The man who found THE TOMB OF JESUS was sure of it.

 The widow of the Israeli archeologist who led the excavation of a hugely controversial First-Century burial tomb in Jerusalem’s Talpiot neighborhood 28 years ago said on Wednesday that her late husband knew he had found the burial place of Jesus and was afraid the discovery would trigger a wave of anti-Semitism because of the apparent challenge to Christian beliefs.

Simcha Jacobovici, an Israeli-born, Canadian-based filmmaker whose The Lost Tomb of Jesus brought the issue into world headlines a year ago, called Mrs. Gat’s comments “a showstopper.” Jacobovici, who attended the symposium, said he “fell off the chair” when he heard her.

How do I know the Tomb, is the Jesus family tomb? Because before I saw the Jesus Tomb, indeed, before it was even released, I intuited the numerology system called Jesus Christ Numerology that is built on two symbols. The Pyramid and the Circle. Then, later the movie came out, and I was stunned to see, on the tomb, the engraving of the ancient symbol. THE CHEVRON AND THE CIRCLE (which is also standing for zero).  The Chevron and the Circle means QUADRUPLICITY. (I’ll go get the right spelling and come back with it). I have done the numbers on that, and it aligns with Jesus Christ directly. And more.  The Tomb is the tomb of Jesus. Why was it dismissed ? What was all that about ?

Furthermore, the man who made the movie, Simcha aligns with 220.   220 is THE END OF THE MAYAN CALENDAR IN 2012.

The Chevron and the Circle

East Talpiot, Jerusalem. March 30, 1980. The Tomb of the Ten Ossuaries. Excavation Day One.

Upon their arrival, the first thing archaeologists Josef Gat, Amos Kloner and Shimon Gibson noted was the strange symbol over the door to the Jesus tomb, on the south face of the antechamber. They had never seen another like it: a decorative V- or Y-shaped gable or chevron over a prominent circle. It measured more than a meter wide, a quite beautifully rendered stone relief sculpture. All three archaeologists knew that the splendor of the façade, especially in a tomb with no other decorative features, was extremely rare.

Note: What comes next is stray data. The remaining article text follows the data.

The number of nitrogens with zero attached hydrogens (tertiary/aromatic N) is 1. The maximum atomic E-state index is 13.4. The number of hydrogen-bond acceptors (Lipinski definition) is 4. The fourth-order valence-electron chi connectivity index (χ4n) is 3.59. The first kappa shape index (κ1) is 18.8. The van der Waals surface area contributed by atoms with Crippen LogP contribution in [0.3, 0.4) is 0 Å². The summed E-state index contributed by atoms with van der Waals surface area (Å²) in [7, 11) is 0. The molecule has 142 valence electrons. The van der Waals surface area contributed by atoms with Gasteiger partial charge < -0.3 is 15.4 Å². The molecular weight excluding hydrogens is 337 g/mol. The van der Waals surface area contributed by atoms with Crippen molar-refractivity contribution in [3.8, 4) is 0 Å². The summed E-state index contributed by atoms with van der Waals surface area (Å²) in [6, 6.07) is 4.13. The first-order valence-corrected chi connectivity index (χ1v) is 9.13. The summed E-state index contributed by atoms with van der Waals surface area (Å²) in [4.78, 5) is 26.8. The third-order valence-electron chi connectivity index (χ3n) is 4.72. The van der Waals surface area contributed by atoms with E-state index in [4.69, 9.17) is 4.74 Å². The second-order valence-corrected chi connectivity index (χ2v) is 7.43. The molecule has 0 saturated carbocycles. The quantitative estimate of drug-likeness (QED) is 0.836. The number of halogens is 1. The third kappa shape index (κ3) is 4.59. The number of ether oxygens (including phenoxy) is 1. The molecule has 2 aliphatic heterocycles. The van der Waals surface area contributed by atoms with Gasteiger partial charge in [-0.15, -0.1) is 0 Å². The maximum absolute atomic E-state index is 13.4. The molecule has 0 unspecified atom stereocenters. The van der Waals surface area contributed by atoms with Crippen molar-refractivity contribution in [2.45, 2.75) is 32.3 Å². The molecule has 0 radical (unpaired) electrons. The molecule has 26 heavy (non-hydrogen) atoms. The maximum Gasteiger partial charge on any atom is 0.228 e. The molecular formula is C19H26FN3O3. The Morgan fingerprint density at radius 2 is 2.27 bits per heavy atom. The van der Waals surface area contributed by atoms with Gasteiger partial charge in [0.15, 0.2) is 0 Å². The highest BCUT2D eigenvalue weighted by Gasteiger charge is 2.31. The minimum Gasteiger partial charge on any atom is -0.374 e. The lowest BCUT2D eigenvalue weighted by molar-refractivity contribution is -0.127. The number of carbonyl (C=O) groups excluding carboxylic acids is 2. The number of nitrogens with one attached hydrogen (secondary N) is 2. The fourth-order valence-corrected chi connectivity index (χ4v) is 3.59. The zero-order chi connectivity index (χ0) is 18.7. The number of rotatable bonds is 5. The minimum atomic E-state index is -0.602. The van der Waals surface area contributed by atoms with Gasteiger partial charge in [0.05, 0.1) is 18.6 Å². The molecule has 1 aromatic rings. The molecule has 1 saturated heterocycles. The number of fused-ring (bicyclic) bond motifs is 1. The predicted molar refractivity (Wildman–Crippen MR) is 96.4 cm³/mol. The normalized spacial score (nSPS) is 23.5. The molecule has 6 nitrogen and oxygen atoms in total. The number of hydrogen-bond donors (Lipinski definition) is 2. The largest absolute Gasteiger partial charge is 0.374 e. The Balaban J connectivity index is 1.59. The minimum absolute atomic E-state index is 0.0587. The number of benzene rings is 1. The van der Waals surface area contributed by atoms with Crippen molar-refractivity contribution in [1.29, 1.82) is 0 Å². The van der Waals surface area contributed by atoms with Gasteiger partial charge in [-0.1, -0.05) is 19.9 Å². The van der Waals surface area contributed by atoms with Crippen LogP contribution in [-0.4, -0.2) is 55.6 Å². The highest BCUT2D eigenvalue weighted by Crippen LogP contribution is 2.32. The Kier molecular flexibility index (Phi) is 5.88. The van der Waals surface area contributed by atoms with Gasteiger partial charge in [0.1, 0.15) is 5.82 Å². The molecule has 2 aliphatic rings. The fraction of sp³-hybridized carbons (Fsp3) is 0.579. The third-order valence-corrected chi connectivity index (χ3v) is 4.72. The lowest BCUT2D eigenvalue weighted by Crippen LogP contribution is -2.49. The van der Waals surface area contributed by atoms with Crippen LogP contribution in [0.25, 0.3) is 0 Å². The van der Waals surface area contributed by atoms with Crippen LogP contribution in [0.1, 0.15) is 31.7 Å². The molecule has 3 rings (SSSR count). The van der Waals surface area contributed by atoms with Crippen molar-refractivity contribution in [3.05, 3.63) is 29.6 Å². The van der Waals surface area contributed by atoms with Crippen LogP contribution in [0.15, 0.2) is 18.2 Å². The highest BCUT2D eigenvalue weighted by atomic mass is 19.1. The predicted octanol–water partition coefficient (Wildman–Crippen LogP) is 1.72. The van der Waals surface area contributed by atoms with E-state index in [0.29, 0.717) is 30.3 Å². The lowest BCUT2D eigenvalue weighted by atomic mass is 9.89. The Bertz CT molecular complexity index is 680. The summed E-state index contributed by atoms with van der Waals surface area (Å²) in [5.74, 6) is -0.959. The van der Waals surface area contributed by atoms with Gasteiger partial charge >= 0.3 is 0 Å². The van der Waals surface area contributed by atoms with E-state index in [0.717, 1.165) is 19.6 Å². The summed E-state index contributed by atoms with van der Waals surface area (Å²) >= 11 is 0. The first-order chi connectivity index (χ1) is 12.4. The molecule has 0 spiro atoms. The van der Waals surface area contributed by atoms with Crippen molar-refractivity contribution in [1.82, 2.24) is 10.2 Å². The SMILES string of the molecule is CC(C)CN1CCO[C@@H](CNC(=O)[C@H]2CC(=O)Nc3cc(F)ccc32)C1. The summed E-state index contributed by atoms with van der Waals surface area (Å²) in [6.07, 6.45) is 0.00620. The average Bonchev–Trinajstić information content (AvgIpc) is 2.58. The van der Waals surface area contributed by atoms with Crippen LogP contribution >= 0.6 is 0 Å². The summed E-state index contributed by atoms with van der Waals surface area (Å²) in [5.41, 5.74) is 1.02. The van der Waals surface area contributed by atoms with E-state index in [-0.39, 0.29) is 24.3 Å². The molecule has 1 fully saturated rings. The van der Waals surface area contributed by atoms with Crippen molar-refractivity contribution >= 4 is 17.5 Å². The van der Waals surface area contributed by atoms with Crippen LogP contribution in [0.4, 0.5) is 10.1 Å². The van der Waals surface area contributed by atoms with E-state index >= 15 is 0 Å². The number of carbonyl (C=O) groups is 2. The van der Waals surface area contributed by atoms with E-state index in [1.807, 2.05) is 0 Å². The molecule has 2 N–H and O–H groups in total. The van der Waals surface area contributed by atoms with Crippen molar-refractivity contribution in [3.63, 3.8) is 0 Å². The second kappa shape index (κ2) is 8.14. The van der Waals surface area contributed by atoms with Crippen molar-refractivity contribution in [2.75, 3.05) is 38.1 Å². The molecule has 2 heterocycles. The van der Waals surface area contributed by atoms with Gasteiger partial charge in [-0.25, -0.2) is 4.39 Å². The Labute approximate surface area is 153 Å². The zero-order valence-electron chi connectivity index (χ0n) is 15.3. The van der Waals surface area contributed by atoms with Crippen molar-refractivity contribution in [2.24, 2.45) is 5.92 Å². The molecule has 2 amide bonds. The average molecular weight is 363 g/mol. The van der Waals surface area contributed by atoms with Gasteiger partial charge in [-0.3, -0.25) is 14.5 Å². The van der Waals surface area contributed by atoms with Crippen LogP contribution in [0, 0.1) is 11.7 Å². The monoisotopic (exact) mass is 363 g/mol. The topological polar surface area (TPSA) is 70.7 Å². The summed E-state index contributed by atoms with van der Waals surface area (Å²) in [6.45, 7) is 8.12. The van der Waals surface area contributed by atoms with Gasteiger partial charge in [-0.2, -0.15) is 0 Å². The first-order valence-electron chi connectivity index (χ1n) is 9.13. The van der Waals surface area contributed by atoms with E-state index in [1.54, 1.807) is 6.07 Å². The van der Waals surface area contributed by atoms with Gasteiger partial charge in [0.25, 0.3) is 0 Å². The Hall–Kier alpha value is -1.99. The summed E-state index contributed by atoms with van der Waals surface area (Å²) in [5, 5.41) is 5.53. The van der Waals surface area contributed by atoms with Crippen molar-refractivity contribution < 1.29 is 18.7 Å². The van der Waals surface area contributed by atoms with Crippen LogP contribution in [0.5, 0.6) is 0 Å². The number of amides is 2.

Bones had been placed in the antechamber directly underneath the chevron symbol, possibly deliberately. This too was decidedly not typical. In ancient Jerusalem, the dead were placed inside tombs; in tombs, the dead were placed inside ossuaries. What were human bones doing under the symbol? Whose bones were they? Were they connected with the unprecedented symbol over the passage into the tomb?

Symbols are shifty things. A fish, for example, can represent Christianity, depict the sign of Pisces, or stand for a manufacturer’s brand of frozen seafood. So it is with the chevron and the circle found on the “Tomb of the Ten Ossuaries.” We can look for other symbols that pre- and post-date it to try to pinpoint influence. We can say what it is like. But we cannot say for sure. That job is for some future historian.

The symbol in question has no precedent, but it is in use today, a diacritical mark used by modern typographers. No connection there. It is used astrologically to represent something called quadruplicity, or the quality of cardinality. And though astrology is ancient—more than 6 000 years old—the symbol of quadruplicity was not used until at least the Middle Ages. No help there either.


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